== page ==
It seems that everybody who s heard of Tove Jansson knows her as the author of a series of illustrated books about some Finnish trolls Though I ve yet to fall under their particular spell and heaven knows enough people have urged me to I ve instead been captivated by her writing for adults.My admiration began with the collection of short stories published in English as Art in Nature and continued with The Summer Book Now, with the selection of pieces known as A Winter Book, I rev It seems that everybody who s heard of Tove Jansson knows her as the author of a series of illustrated books about some Finnish trolls Though I ve yet to fall under their particular spell and heaven knows enough people have urged me to I ve instead been captivated by her writing for adults.My admiration began with the collection of short stories published in English as Art in Nature and continued with The Summer Book Now, with the selection of pieces known as A Winter Book, I revisit some of the sense of wistfulness I ve noted before, coupled with a fierce independence of spirit that permeates virtually every story.Though there are references to ice and snow in some of the offerings, this alluring ragbag of writings selected and introduced by writer Ali Smith doesn t deal exclusively with winter, but in a series of vignettes it does perfectly sum up that end of year feeling when one looks back to review what one s life has accomplished and what it might all signify.The three sections are entitled Snow, Flotsam and Jetsam, and Travelling Light, each taking their name from one of the six or seven pieces in that respective part Part 1 is mostly set in Helsinki, where the author s artistic parents would spend the winter months These seven tales are partly autobiographical but also partake of that dream world which a solitary and imaginative child would conjure up for herself Some narratives take on an almost mythic aspect, featuring for example a Sisyphean stone of silver, a mischievous monkey running amuck, flying without wings or a stream which may or may not duplicate gold and jewels thrown into it yet all are set in a mundane urban environment.Many of the items in Part 2 move to the island that will be familiar to readers from The Summer Book, when the Jansson family would up sticks to a treeless rock in the Baltic Sea More realistic though these may be they nevertheless bring out the young Tove s wilful determination to follow her own inclinations where adults are concerned, whether it s sailing solo at night, attempting to board a mini iceberg or playing mind games with unwelcome visitors to the island.Part 3 skips to the concerns of the adult Tove, the six stories being a mix of semi fiction and pure creative writing The Squirrel ruminates on a wild visitor to an island which is the alien, the animal or the single human Following on that a trio of pieces feature, first, an imaginary Klara who writes with varying degrees of grumpiness to various correspondents, then a sequence of truncated messages, many quite demented, from Moomin fans and other personages finally a group of ultimately quite sad letters, from a youngish Japanese admirer, which continue for several years until they end on a melancholy note.That melancholy infuses the final two pieces too Travelling Light is about a misanthrope who goes on a cruise to London, hoping to get away from needy friends and acquaintances, but who finds that strangers are evenneedy little touches such as their urge to show family photos merely emphasises that while some ships may pass in the night others insist on travelling in convoy Taking Leave is an account of the older Jansson and her partner realising that age has rendered island living increasingly impractical, and they formulate plans to vacate the place for the last time.Anger, melancholy, unsettling visions, the oddities of strangers, the possessiveness of fans one could be forgiven for thinking A Winter Book is a depressing read Yet I found it positive and, above all, a confirmation that it s not abnormal to occasionally shun company and rely on one s own entertainment that it s a mark of creativity to see the world differently from others, to have that singular vision which you can, through your art, share vicariously with like minds that it s not unusual to be moody, to swim against the tide of approved behaviour, to love the exotic taste of beautiful words, to abandon mementos which one once set great store by.This edition is decorated with exquisite archive photos of the author and her family at various stages in her life Along with the superbly presented translations by Silvester Mazzarella, Kingsley Hart and David McDuff there are also brief but incisive appreciations by fellow writers Philip Pullman, Esther Freud and Frank Cotterell Boyce As Pullman rightly observes, these are tales as tough as good rope yet as beautiful as sea worn driftwood, a real breath of Nordic summer and of course its seasonal counterpart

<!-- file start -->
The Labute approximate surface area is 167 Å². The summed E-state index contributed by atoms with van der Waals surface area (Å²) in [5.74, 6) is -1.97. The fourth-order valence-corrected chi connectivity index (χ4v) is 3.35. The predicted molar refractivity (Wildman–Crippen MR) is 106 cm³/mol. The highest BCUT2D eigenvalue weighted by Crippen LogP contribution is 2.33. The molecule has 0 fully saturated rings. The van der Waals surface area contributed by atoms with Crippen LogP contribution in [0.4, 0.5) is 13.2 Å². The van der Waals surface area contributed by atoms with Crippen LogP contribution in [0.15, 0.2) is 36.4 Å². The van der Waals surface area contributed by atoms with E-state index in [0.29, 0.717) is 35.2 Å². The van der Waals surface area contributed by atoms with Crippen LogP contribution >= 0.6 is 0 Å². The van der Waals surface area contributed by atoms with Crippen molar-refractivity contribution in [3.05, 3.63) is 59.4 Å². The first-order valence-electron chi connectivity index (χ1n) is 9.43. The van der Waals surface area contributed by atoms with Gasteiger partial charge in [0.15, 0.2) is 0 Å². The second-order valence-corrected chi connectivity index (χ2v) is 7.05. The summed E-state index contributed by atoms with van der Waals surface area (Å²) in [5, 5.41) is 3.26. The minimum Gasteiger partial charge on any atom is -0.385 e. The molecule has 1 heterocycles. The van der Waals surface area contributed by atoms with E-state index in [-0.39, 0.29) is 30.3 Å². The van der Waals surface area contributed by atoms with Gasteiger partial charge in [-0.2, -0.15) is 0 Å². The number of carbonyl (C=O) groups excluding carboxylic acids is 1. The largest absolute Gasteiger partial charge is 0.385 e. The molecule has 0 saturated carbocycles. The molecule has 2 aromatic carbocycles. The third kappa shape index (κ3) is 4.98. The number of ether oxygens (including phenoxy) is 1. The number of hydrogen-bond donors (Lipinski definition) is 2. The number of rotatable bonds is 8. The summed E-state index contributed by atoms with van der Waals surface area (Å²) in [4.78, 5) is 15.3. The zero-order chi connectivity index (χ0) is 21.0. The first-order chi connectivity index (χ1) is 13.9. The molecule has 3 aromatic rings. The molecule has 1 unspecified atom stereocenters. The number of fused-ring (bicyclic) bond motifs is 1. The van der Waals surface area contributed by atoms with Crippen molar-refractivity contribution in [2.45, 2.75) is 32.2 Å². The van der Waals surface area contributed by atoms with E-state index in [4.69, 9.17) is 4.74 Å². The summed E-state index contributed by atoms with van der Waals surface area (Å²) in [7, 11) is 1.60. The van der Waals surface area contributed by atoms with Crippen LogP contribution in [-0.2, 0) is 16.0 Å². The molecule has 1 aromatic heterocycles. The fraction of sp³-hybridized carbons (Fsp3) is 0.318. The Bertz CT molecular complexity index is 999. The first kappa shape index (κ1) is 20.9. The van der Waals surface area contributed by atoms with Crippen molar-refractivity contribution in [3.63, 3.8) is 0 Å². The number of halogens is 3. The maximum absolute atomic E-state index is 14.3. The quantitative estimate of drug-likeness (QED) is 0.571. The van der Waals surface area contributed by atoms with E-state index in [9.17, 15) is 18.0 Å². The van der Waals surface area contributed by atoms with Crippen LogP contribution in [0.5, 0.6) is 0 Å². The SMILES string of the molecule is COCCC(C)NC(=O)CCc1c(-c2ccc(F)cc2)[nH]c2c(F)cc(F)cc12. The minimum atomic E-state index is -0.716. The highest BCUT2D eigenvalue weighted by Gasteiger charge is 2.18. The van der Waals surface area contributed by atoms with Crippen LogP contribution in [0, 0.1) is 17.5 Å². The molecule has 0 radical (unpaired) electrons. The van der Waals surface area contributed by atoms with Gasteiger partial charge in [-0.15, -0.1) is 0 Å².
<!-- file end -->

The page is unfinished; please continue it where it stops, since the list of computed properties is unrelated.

10. Nicky Nicky says:

    A Winter Book is a collection of some of Tove Jansson s less famous writing i.e., this isn t the Moomins Instead, this is a selection of short stories written throughout her life, many of them autobiographical or otherwise revealing The stories are generally quiet set pieces, often with vivid images at the centre the girl rolling a stone home the girl throwing her torch onto an island of floating ice and lighting it up, but too scared to jump across Quiet is definitely the word that com A Winter Book is a collection of some of Tove Jansson s less famous writing i.e., this isn t the Moomins Instead, this is a selection of short stories written throughout her life, many of them autobiographical or otherwise revealing The stories are generally quiet set pieces, often with vivid images at the centre the girl rolling a stone home the girl throwing her torch onto an island of floating ice and lighting it up, but too scared to jump across Quiet is definitely the word that comes to mind most the prose even accounting for translation is unassuming and relatively down to earth Things are just so.The writing isn t bad, but it s not the sort of short story writing I actually really enjoy, though at times it can be done really well thinking Raymond Carver.Reviewed for The Bibliophibian